Venezuela: No need for OPEC quota change
Petroleumworld.com, May 09, 2011
Global oil price fluctuations are typical of market instability and a recent selloff confirms Venezuela's position there is no need for quota changes at an OPEC meeting next month, the oil minister said.
Price changes are not always related to fundamentals, making it impossible to predict the behavior of the market, minister Rafael Ramirez said on Friday.
"Oil prices have risen a lot, it goes up and down. It is the typical characteristic of the instability of the market and what is happening in Libya also influences a lot," Ramirez said of a $12 drop in Brent crude prices on Thursday.
South America's biggest crude producer has regularly dismissed suggestions OPEC might need to boost output at its June 8 meeting, saying the market was well-supplied.
"Our position is stronger, we cannot take decisions ahead of time," Ramirez told reporters.
"We should keep working to keep prices at an adequate level. The fluctuations have to do with the violence in North Africa, it is out of OPEC hands to regulate the market."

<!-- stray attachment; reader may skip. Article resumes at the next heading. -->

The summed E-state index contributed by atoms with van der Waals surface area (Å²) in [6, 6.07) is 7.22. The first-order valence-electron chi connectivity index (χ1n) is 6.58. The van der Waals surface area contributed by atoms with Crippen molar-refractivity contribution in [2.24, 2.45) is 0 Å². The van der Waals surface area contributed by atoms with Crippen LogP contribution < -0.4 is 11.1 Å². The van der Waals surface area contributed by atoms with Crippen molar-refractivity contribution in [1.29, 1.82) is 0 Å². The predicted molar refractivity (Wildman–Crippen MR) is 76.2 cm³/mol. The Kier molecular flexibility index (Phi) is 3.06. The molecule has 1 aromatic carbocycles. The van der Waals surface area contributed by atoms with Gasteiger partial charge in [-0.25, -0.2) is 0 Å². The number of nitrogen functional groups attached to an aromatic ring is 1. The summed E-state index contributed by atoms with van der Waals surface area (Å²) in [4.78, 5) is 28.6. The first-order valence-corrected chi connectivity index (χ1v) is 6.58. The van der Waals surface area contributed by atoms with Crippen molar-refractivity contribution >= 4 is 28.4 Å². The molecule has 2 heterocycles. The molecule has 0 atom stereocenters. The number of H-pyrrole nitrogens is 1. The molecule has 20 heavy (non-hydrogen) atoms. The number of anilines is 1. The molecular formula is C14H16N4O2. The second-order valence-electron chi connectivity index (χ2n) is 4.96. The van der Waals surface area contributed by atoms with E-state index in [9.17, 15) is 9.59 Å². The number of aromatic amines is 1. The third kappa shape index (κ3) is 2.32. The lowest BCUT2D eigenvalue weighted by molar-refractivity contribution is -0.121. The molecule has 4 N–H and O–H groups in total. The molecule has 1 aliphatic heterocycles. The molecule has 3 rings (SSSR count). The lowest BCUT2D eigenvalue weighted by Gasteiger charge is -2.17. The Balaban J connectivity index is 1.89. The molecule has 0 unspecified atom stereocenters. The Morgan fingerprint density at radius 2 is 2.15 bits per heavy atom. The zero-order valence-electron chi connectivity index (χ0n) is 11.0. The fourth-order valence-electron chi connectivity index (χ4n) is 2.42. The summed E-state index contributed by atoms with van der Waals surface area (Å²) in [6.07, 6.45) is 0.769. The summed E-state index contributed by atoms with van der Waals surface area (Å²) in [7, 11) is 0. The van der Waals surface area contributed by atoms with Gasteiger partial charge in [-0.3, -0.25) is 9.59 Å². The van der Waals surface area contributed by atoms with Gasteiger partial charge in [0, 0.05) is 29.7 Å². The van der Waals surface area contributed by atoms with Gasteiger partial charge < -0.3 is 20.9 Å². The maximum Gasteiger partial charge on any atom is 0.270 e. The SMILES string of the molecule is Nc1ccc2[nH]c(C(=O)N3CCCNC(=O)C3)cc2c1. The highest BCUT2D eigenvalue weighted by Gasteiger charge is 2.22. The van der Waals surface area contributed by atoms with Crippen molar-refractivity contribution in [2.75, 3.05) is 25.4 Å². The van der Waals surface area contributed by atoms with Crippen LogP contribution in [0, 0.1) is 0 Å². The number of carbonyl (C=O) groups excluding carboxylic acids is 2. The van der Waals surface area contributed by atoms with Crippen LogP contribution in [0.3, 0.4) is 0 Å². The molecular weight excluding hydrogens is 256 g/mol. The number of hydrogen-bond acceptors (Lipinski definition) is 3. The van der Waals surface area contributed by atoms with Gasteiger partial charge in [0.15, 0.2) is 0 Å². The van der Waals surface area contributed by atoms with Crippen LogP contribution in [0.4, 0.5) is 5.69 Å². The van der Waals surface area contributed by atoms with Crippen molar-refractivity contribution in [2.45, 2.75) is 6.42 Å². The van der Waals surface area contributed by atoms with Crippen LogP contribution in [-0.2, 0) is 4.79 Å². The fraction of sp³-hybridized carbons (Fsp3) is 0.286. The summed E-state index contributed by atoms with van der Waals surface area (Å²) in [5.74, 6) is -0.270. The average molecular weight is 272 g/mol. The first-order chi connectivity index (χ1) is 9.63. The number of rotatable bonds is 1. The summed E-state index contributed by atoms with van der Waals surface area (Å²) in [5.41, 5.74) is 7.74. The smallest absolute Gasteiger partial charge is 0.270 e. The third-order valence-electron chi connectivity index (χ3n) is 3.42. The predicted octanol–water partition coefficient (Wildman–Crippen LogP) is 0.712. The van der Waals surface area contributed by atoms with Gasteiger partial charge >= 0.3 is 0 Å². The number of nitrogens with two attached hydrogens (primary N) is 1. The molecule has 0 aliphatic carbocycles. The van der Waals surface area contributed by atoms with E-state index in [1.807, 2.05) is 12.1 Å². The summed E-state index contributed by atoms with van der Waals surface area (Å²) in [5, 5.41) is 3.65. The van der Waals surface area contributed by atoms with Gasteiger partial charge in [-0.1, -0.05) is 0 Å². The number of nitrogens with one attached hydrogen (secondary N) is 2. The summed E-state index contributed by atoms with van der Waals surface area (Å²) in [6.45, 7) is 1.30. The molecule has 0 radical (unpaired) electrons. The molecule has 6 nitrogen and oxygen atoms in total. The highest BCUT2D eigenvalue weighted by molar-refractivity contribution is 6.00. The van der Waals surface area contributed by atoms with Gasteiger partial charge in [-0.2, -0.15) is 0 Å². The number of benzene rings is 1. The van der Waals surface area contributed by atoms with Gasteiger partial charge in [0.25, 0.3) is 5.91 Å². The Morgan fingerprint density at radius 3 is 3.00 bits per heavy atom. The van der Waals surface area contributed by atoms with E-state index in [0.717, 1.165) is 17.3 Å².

President Hugo Chavez's socialist government has been an outspoken critic of the attacks on Muammar Gaddafi's forces, which Chavez has denounced as a ploy by the West's "men of war" to steal Libya's crude reserves.
Ramirez said world oil inventories are at the moment above average levels.
He said OPEC member Venezuela was well insulated against oil price changes and Thursday's fall would not affect its infrastructure projects.
The minister said Venezuela had recently received a $1.6 billion payment for the sale of its stake in four Ruhr Oel refineries in Germany to Russia's Rosneft.
He said work on several large oil developments in the Orinoco heavy crude region was going ahead, with the Carabobo projects advancing more quickly thanks to infrastructure already in place. Venezuela aims to produce 50,000 barrels per day of oil from the projects by the end of 2011.
Ramirez said state oil company PDVSA was not currently considering a new bond issue for financing.
Oil prices bounced back on Friday from the previous session's sell off, as shellshocked traders mulled market fundamentals and the frenzy this week that wiped out half the year's gains.
Brent crude traded up 87 cents to $111.67 a barrel at 12:39 p.m. EDT (1639 GMT). U.S. crude futures fell 36 cents to $99.44 a barrel, off earlier highs of $102.38, weighed down by gains in the dollar.
Story by Marianna Parraga
Reuters/ Sat May 7, 2011
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